Gaia-X aims to create a federated open data infrastructure based on European values regarding data and cloud sovereignty. The mission of Gaia-X is to design and implement a data sharing architecture that consists of common standards for data sharing, best practices, tools, and governance mechanisms. It also constitutes an EU-anchored federation of cloud infrastructure and data services, to which all 27 EU member states have committed themselves1. This overall mission drives the Gaia-X Architecture.2
The Gaia-X Architecture identifies and describes the concepts of the targeted federated open data infrastructure as well as the relationships among them. It describes how Gaia-X facilitates interconnection, interoperability and integration among all participants in the European digital economy, relative to both data and services.
This version for the Gaia-X Architecture document replaces previous version of the document.
This document describes the top-level Gaia-X Architecture model. It focuses on conceptual modelling and key considerations of an operating model and is agnostic regarding technology and vendor. In doing so, it aims to represent the unambiguous understanding of the various Gaia-X stakeholder groups about the fundamental concepts and terms of the Gaia-X Architecture in a consistent form at a certain point in time.
It forms the foundation for further elaboration, specification, and implementation of the Gaia-X Architecture. Thus, it creates an authoritative reference for the Gaia-X Federation Services specification.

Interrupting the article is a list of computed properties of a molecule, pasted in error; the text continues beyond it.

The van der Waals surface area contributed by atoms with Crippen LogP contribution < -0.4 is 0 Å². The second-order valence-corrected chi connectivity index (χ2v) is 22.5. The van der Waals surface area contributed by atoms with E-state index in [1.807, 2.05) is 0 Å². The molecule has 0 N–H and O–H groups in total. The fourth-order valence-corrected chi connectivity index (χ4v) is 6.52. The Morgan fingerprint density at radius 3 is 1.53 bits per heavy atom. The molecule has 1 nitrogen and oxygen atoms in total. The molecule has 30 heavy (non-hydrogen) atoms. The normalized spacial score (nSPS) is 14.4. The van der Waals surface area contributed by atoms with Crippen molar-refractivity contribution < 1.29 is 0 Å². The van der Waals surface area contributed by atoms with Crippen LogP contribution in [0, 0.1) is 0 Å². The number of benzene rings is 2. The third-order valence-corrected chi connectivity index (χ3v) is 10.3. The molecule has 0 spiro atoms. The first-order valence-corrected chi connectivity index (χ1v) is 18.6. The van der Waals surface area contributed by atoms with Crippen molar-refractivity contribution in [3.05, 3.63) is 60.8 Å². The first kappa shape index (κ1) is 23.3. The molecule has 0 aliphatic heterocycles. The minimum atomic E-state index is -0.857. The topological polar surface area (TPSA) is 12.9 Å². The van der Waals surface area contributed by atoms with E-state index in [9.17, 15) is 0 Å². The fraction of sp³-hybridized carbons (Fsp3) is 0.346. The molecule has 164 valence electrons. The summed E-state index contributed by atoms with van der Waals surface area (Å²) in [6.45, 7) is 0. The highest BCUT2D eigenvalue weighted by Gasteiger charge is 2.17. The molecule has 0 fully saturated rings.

The Gaia-X Architecture Document is subject to continuous updates reflecting the evolution of business requirements (e.g., from dataspace activities in Europe), relevant changes in regulatory frameworks, and advancements in the technological state of the art.
The Gaia-X Architecture document describes the concepts required to establish the Gaia-X Data and Infrastructure Ecosystem. It integrates the Providers, Consumers, and Services essential for this interaction. These Services comprise ensuring identities, implementing trust mechanisms, and providing usage control over data exchange and Compliance – without the need for individual agreements.
The Gaia-X Architecture Document describes both the static decomposition and dynamic behaviour of the Gaia-X core concepts and Federation Services.
Details about implementing the Gaia-X Ecosystem are to be defined elsewhere (see “Architecture of Standards”).
At present, automated contracts, legal binding, monitoring, metering as well as billing mechanisms, amongst others, are not within the scope of this document.